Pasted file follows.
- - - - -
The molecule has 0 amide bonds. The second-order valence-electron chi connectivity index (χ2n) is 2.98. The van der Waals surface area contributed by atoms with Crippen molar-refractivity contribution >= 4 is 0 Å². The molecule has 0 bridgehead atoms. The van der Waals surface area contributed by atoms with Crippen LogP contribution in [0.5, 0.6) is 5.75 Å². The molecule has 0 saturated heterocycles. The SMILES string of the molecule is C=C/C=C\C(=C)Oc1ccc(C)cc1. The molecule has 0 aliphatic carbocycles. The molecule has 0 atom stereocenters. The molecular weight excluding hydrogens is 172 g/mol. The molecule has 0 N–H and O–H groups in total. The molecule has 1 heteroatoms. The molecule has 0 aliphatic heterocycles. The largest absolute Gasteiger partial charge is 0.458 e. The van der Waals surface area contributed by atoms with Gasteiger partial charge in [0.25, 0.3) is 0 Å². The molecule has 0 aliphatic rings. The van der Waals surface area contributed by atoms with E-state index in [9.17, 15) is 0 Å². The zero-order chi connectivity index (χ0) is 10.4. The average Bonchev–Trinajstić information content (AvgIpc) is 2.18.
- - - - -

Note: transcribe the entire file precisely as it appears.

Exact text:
The molecule has 0 amide bonds. The second-order valence-electron chi connectivity index (χ2n) is 2.98. The van der Waals surface area contributed by atoms with Crippen molar-refractivity contribution >= 4 is 0 Å². The molecule has 0 bridgehead atoms. The van der Waals surface area contributed by atoms with Crippen LogP contribution in [0.5, 0.6) is 5.75 Å². The molecule has 0 saturated heterocycles. The SMILES string of the molecule is C=C/C=C\C(=C)Oc1ccc(C)cc1. The molecule has 0 aliphatic carbocycles. The molecule has 0 atom stereocenters. The molecular weight excluding hydrogens is 172 g/mol. The molecule has 0 N–H and O–H groups in total. The molecule has 1 heteroatoms. The molecule has 0 aliphatic heterocycles. The largest absolute Gasteiger partial charge is 0.458 e. The van der Waals surface area contributed by atoms with Gasteiger partial charge in [0.25, 0.3) is 0 Å². The molecule has 0 aliphatic rings. The van der Waals surface area contributed by atoms with E-state index in [9.17, 15) is 0 Å². The zero-order chi connectivity index (χ0) is 10.4. The average Bonchev–Trinajstić information content (AvgIpc) is 2.18.